When I create a diet plan for my clients, I get asked quite often – “Why are we steaming veggies and not boiling them?”
Exactly, why? Let me tell you more about it.
Vegetables are an important part of a healthy diet, especially when eaten immediately after harvest. The longer vegetables sit on supermarket shelves or in your fridge, the more vitamins and minerals they lose.
Vegetables also lose nutrients during the cooking process, especially when tossed into a pot of boiling water. The vital nutrients are leaching into the water.
What exactly is Leaching?
The problem with boiling is that vitamins, especially vitamins B and C, dissolve in water, as they are water-soluble vitamins.

The longer the vegetables sit in the hot water, the more nutrients they lose. Because these nutrients leach into the water, you are not receiving all of the dietary benefits the vegetables have to offer.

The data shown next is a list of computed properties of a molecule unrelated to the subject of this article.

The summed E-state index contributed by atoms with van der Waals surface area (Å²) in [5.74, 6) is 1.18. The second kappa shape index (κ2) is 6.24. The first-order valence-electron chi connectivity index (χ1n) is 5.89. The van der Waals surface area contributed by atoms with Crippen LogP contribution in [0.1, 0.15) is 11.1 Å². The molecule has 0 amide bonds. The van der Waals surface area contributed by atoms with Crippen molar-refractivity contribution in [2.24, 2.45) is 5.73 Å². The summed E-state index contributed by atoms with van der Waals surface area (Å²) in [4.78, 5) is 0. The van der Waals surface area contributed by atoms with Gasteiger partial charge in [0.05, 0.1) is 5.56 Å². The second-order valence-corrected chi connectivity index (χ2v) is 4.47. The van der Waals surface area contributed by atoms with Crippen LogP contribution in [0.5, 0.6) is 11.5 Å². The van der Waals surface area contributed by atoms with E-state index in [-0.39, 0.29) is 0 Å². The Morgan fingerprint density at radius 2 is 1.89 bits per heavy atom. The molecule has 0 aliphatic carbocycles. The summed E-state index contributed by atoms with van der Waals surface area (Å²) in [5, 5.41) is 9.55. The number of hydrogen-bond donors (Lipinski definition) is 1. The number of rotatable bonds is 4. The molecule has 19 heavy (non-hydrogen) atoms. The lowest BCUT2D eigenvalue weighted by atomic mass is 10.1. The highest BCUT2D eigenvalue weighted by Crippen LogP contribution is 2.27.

Steaming – is a very gentle cooking method, and doesn’t involve any water loss, which in general tends to maximise nutrient content.
Steaming is the best way to retain nutrients overall, compared to microwaving, boiling and stir frying, steaming produced the least amount of vitamin C, chlorophyll, glucosinolate and protein loss.
For example the healthy nutrient’s compounds in broccoli are significantly affected by all cooking treatments, except steaming, as they cause great losses of chlorophyll and vitamin C. Boiling and stir-frying also causes the loss of total carotenoids.
But remember – the veggies contain fat-soluble vitamins (vit. A, K) as well as water soluble (vit.B, C). Steaming doesn’t use any fat, so the fat-soluble vitamins in steamed vegetables won’t be as bioavailable. So always mix your steamed vegetables with olive or coconut oil, or eat them alongside a big plate of oily fish!

If someone wants to dive deep into scientific studies about cooking methods – here is one good study for you: